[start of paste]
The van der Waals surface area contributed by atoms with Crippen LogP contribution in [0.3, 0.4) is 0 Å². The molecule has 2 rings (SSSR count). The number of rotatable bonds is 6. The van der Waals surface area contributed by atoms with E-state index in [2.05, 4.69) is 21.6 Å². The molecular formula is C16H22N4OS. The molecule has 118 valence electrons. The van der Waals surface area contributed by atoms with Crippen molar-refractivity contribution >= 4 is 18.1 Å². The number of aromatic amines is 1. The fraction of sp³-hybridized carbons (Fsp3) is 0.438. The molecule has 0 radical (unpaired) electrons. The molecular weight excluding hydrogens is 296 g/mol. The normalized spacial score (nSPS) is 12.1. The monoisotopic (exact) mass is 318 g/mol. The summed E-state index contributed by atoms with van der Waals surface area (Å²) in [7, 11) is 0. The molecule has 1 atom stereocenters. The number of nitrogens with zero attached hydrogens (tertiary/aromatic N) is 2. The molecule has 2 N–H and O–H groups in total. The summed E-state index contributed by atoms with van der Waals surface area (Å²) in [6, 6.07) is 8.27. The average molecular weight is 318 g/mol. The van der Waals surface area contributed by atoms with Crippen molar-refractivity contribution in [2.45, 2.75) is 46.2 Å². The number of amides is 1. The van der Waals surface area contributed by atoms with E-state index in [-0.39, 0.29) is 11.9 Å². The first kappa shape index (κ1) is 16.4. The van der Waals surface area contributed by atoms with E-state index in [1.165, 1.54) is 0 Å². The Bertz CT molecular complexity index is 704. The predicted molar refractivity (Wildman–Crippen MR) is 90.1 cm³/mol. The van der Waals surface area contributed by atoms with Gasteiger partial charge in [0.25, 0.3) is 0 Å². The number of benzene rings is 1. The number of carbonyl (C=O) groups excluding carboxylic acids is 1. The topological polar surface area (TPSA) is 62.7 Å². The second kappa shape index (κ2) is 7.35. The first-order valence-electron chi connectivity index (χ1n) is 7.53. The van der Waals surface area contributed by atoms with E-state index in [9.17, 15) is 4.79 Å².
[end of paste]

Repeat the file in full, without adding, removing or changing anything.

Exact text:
The van der Waals surface area contributed by atoms with Crippen LogP contribution in [0.3, 0.4) is 0 Å². The molecule has 2 rings (SSSR count). The number of rotatable bonds is 6. The van der Waals surface area contributed by atoms with E-state index in [2.05, 4.69) is 21.6 Å². The molecular formula is C16H22N4OS. The molecule has 118 valence electrons. The van der Waals surface area contributed by atoms with Crippen molar-refractivity contribution >= 4 is 18.1 Å². The number of aromatic amines is 1. The fraction of sp³-hybridized carbons (Fsp3) is 0.438. The molecule has 0 radical (unpaired) electrons. The molecular weight excluding hydrogens is 296 g/mol. The normalized spacial score (nSPS) is 12.1. The monoisotopic (exact) mass is 318 g/mol. The summed E-state index contributed by atoms with van der Waals surface area (Å²) in [7, 11) is 0. The molecule has 1 atom stereocenters. The number of nitrogens with zero attached hydrogens (tertiary/aromatic N) is 2. The molecule has 2 N–H and O–H groups in total. The summed E-state index contributed by atoms with van der Waals surface area (Å²) in [6, 6.07) is 8.27. The average molecular weight is 318 g/mol. The van der Waals surface area contributed by atoms with Crippen molar-refractivity contribution in [2.45, 2.75) is 46.2 Å². The number of amides is 1. The van der Waals surface area contributed by atoms with E-state index in [-0.39, 0.29) is 11.9 Å². The first kappa shape index (κ1) is 16.4. The van der Waals surface area contributed by atoms with E-state index in [1.165, 1.54) is 0 Å². The Bertz CT molecular complexity index is 704. The predicted molar refractivity (Wildman–Crippen MR) is 90.1 cm³/mol. The van der Waals surface area contributed by atoms with Gasteiger partial charge in [0.25, 0.3) is 0 Å². The number of benzene rings is 1. The number of carbonyl (C=O) groups excluding carboxylic acids is 1. The topological polar surface area (TPSA) is 62.7 Å². The second kappa shape index (κ2) is 7.35. The first-order valence-electron chi connectivity index (χ1n) is 7.53. The van der Waals surface area contributed by atoms with E-state index in [9.17, 15) is 4.79 Å².